Lancer Evolution VIII vs
Subaru Impreza WRX STi
dates : 17th July 2005
23rd July 2005
Zulu makes his debut on Car Torque this week with
strong credentials as a race and rally driver.
And the Mitsubishi Lancer Evolution VIII has an
equally impressive pedigree.
At last, the Evo VIII, as it’s affectionately known,
has arrived in South Africa.
Inside, carbon-look dash inserts and brushed metal
panels don’t quite make it in the Evo.
It has a dated interior without much retro appeal.
This Japanese company has been expert in turbocharging
The in-line four-cylinder engine doing duty in the
Lancer Evo embodies state-of-the-art performance
It also produces prodigious low-down torque for a
Subaru Impreza STi needs little introduction. It also
enjoys a great reputation in the turbo field, and its
flat-four boxer engine has legendary durability.
Subaru has gone to some lengths to rid the STi of a
Common or Japanese Garden look inside. Cloth and
leather sports seats add an appealing touch, as do the
brightly-coloured door panels, the leather-trimmed
gear-lever and handbrake lever.
both engines weigh in with identical power peaks of
The difference in engine design gives the Lancer a
different feel and sound to the Subaru. It uses a
five-speed transmission, whereas the Subaru comes with
a six-speed ‘box.
Both cars employ road-orientated four-wheel-drive
technology for outstanding stability and grip. And
both have road-holding and performance in the supercar
Four-wheel drive road cars are noted for a tendency to
understeer at the adhesion limit. In this respect the
Lancer Evo VIII serves up a big surprise.
Turn the steering wheel and it simply darts for the
apex of a corner. In fact it’s almost, but not
quite, a tail-out car, but with tremendous reserves of
cornering ability. It also imparts loads of confidence
to even a relatively un-skilled driver.
Subaru still needs to dial out some understeer on the
Sti. This tendency to wash the nose out still dogs the
Subaru at race-track speeds.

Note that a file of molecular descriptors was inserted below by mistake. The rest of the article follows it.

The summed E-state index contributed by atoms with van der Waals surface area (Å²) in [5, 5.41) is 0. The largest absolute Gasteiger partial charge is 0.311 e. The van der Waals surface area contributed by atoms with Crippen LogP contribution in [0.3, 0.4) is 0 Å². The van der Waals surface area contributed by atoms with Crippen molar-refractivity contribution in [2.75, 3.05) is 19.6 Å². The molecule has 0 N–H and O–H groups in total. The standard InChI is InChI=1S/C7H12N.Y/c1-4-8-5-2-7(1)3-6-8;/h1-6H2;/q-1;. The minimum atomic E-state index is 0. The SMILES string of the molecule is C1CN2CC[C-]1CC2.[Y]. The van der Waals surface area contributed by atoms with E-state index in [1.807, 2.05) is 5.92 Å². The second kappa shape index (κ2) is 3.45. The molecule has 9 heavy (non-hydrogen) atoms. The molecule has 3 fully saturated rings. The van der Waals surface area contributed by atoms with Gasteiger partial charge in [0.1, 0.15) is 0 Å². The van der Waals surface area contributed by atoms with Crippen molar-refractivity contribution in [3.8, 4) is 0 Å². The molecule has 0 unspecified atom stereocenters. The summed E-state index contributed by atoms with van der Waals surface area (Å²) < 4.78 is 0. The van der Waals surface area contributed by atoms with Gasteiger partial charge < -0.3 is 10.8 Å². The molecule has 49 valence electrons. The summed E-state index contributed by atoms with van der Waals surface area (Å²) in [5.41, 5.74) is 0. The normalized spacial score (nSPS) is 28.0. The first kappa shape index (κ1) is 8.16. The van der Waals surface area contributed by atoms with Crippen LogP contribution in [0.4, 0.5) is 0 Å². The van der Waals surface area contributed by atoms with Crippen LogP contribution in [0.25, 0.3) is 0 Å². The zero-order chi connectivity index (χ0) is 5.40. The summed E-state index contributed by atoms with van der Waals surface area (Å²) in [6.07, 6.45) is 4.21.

This nose-push occurs despite the fitment of a
graduated, adjustable diff-lock program known as DCCD
that makes the STi more pointy.
Of course, at road speeds, the Subaru is superb, with
leech-like grip, making it an awesomely quick, but
The uninitiated may well confuse the Evo with the STi,
thanks to skirts, spoilers and outlandish wings common
to both cars.
In fact, the Evo is more stylish in essence, once you
get past the gizmos. Both cars are wolves in wolf-cub
The Evo VIII may make do with a five-speed gearbox,
but it outguns the Subaru for torque. It has 355
Newton metres at 3500 revs, and runs a 0-100 in a
claimed 6,1 seconds.
But it feels quicker, at least Subaru-quick. Top speed
is a claimed 245 kilometres-per-hour.
That distinctive Subaru warble is music to the ears.
0-100 was tested by Car magazine at 5,2 seconds with a
234 kilometres per hour top speed.
Our own repeated first-gear roll-on drag races at
Wesbank saw the two cars run absolutely neck and neck.
Nothing to choose between them in straight-line
performance. As for road manners, that’s a different
The ride on the Lancer Evo 8 comes as a bit of a
shock. We’re talking thoroughbred race-car here,
with virtually no "give" in the suspension
whatsoever. The same goes for the leather-covered race
The Subaru is a Rolls Royce by comparison in the
waftability stakes. Spring and damping rates are more
than firm enough for road use, but there is a degree
of compliance that makes this car much more liveable
on a daily basis.
Nevertheless the Mitsubishi and Subaru offer
real-world five-seater accommodation with supercar
performance. Along with Nissan’s Skyline GTR, they’ve
turned the performance market on its head.
On paper the cars are so similar, but experientially
they are quite different. The Evo is the
uncompromising street fighter, crisper through the
steering wheel, mechanically sharper in all aspects
really, but somehow lacking in overall finesse.
The Subaru, on the other hand, has an indefinable
charm thanks to that boxer gravel voice. Its interior
is more complete, its ride feels more sorted, despite
understeer in extremes, and that thoroughness goes for
the whole car.
Mitsubishi Lancer Evo VIII
Subaru Impreza WRX
Four – Cylinder, Turbocharged Petrol, 1997cc
- Power: 195
KW @ 6500 rpm
- Torque: 355
Nm @ 3500 rpm
Five-Speed Manual, Four-Wheel Drive
- 0–100 km/h:
6,1 Seconds (Claimed)
- Top Speed:
245 KM/ H
Consumption: 13,4 litres/100 km (Claimed)
- Price: R395
Flat-four cylinder, turbocharged, petrol, 1 994 cc
- Power: 195
kW @ 7 800 rpm
- Torque: 343
Nm @ 4 000 rpm
Six-speed manual, all-wheel-drive
- 0-100 km/h:
- Top speed:
consumption: 13,9 litres/100 km (Car Magazine
- Price: R385
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